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Water stress tolerance tracks environmental exposure and exhibits a fluctuating sexual dimorphism in a tropical liverwort

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Water shortage events negatively impact plant productivity, threaten ecosystem functioning, and are predicted to increase dramatically in the coming years. Consequently, building a detailed understanding of how plants respond to water stress is critical for improving predictions of ecological processes and species range shifts under climate change. Here, we characterized patterns of intraspecific variation in dehydration tolerance (DhT, also dehydration tolerant) across a variable landscape in the tropical plant, Marchantia inflexa. DhT enables tissues to survive substantial drying (below an absolute water content of − 10 MPa) and despite the ecological significance of DhT, many questions remain. We tested if DhT was correlated with an environmental exposure gradient, if male and female plants had contrasting DhT phenotypes, and if variation in DhT had a genetic component. To do so, we collected plants from five populations, spanning an environmental exposure gradient in the forests of northern Trinidad, Republic of Trinidad and Tobago. We measured DhT immediately after collection, and after growing plants for ~ 1 year in a common garden. We found that DhT varied significantly among populations and tracked the characterized exposure gradient. Additionally, we showed that phenotypic differences among populations in DhT were maintained in the common garden, suggesting that underlying genetic differences contribute to DhT variability. Finally, we detected a fluctuating sexual dimorphism where males had lower DhT than females in less exposed sites, but not in more exposed sites. Interestingly, this fluctuating sexual dimorphism in DhT was driven primarily by male variation (females exhibited similar DhT across sites).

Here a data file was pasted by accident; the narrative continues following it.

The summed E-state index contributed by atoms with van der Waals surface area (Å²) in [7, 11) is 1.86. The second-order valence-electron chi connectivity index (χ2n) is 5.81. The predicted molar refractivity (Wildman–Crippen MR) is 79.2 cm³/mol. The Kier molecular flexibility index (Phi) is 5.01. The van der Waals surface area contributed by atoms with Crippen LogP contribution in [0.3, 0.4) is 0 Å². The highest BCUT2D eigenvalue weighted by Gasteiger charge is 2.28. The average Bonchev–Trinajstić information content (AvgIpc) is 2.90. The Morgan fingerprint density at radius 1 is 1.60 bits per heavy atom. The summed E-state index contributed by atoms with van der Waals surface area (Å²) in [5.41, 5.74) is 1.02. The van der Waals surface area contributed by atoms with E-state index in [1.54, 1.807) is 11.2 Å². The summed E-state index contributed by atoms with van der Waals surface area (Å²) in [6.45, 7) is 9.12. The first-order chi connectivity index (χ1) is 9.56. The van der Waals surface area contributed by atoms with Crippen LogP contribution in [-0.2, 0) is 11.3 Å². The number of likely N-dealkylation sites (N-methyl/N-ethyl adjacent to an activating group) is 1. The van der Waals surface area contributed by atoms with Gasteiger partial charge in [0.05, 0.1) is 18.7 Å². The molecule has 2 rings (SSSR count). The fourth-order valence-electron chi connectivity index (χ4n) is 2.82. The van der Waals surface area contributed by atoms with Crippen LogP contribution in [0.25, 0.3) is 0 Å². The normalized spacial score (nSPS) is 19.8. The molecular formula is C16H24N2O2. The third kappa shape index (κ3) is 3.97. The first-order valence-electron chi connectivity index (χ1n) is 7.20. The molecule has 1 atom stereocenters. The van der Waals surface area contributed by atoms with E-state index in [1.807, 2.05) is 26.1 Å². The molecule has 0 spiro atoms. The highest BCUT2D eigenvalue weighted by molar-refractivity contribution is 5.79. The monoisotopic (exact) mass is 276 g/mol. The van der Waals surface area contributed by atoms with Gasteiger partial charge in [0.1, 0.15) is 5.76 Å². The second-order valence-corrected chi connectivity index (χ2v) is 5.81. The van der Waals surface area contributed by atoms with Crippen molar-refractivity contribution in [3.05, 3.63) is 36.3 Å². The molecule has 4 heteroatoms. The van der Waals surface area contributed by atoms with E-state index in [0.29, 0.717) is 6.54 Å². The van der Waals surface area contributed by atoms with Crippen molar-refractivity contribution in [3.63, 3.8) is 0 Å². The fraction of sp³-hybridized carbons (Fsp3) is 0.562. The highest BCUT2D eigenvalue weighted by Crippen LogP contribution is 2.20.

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All data associated with this study are deposited on Figshare ( and will be made publicly available upon publication.


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This project was funded by the 2016 Anderson and Crum Bryology Field Research Award to RAM from the American Bryological and Lichenological Society, The Kentucky Science and Engineering Foundation Research and Development Excellence Program (Grant No. KSEF-3521-RDE-019), and University of Kentucky, Department of Biology’s Ribble endowment for research funding, a fellowship to RAM, and an undergraduate research award to BDP. We thank the University of Kentucky, College of Agriculture, Food and Environment for greenhouse space; the Wildlife Section, Forestry Division, Ministry of Agriculture, Land and Marine Resources of Trinidad and Tobago for collection and export permits; the Water and Sewage Authority for access to the research sites; and Andrea and Darryl McLetchie for logistical support in Trinidad.

Author information

RAM and DNM conceived of the project and designed the methodology. RAM, BDP, and DNM collected data. RAM, BDP, and DNM contributed to data analyses. RAM led the writing of the manuscript. All authors read and gave final approval of the manuscript for publication.

Correspondence to Rose A. Marks.

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Communicated by Louis Stephen Santiago.

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Marks, R.A., Pike, B.D. & Nicholas McLetchie, D. Water stress tolerance tracks environmental exposure and exhibits a fluctuating sexual dimorphism in a tropical liverwort. Oecologia 191, 791–802 (2019).

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  • Fluctuating sexual dimorphisms
  • Ecophysiology
  • Desiccation tolerance
  • Intraspecific variation
  • Diversity panel